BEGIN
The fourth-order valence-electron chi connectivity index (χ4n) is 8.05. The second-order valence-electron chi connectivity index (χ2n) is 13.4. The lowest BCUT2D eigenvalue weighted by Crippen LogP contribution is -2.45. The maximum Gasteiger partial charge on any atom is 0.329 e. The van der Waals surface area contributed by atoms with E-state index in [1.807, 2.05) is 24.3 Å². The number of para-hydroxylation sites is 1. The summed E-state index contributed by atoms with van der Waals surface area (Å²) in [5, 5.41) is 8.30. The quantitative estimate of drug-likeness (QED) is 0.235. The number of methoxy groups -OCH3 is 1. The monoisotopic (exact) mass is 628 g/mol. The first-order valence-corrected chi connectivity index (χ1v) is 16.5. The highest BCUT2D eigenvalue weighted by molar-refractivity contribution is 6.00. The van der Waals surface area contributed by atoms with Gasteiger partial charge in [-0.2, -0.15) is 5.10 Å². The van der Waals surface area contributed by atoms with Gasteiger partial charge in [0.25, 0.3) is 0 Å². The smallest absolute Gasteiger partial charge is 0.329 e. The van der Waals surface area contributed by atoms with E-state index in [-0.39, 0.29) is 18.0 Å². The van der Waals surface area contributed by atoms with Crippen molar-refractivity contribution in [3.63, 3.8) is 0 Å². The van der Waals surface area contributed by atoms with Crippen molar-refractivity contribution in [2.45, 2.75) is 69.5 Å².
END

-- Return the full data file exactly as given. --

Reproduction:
The fourth-order valence-electron chi connectivity index (χ4n) is 8.05. The second-order valence-electron chi connectivity index (χ2n) is 13.4. The lowest BCUT2D eigenvalue weighted by Crippen LogP contribution is -2.45. The maximum Gasteiger partial charge on any atom is 0.329 e. The van der Waals surface area contributed by atoms with E-state index in [1.807, 2.05) is 24.3 Å². The number of para-hydroxylation sites is 1. The summed E-state index contributed by atoms with van der Waals surface area (Å²) in [5, 5.41) is 8.30. The quantitative estimate of drug-likeness (QED) is 0.235. The number of methoxy groups -OCH3 is 1. The monoisotopic (exact) mass is 628 g/mol. The first-order valence-corrected chi connectivity index (χ1v) is 16.5. The highest BCUT2D eigenvalue weighted by molar-refractivity contribution is 6.00. The van der Waals surface area contributed by atoms with Gasteiger partial charge in [-0.2, -0.15) is 5.10 Å². The van der Waals surface area contributed by atoms with Gasteiger partial charge in [0.25, 0.3) is 0 Å². The smallest absolute Gasteiger partial charge is 0.329 e. The van der Waals surface area contributed by atoms with E-state index in [-0.39, 0.29) is 18.0 Å². The van der Waals surface area contributed by atoms with Crippen molar-refractivity contribution in [3.63, 3.8) is 0 Å². The van der Waals surface area contributed by atoms with Crippen molar-refractivity contribution in [2.45, 2.75) is 69.5 Å².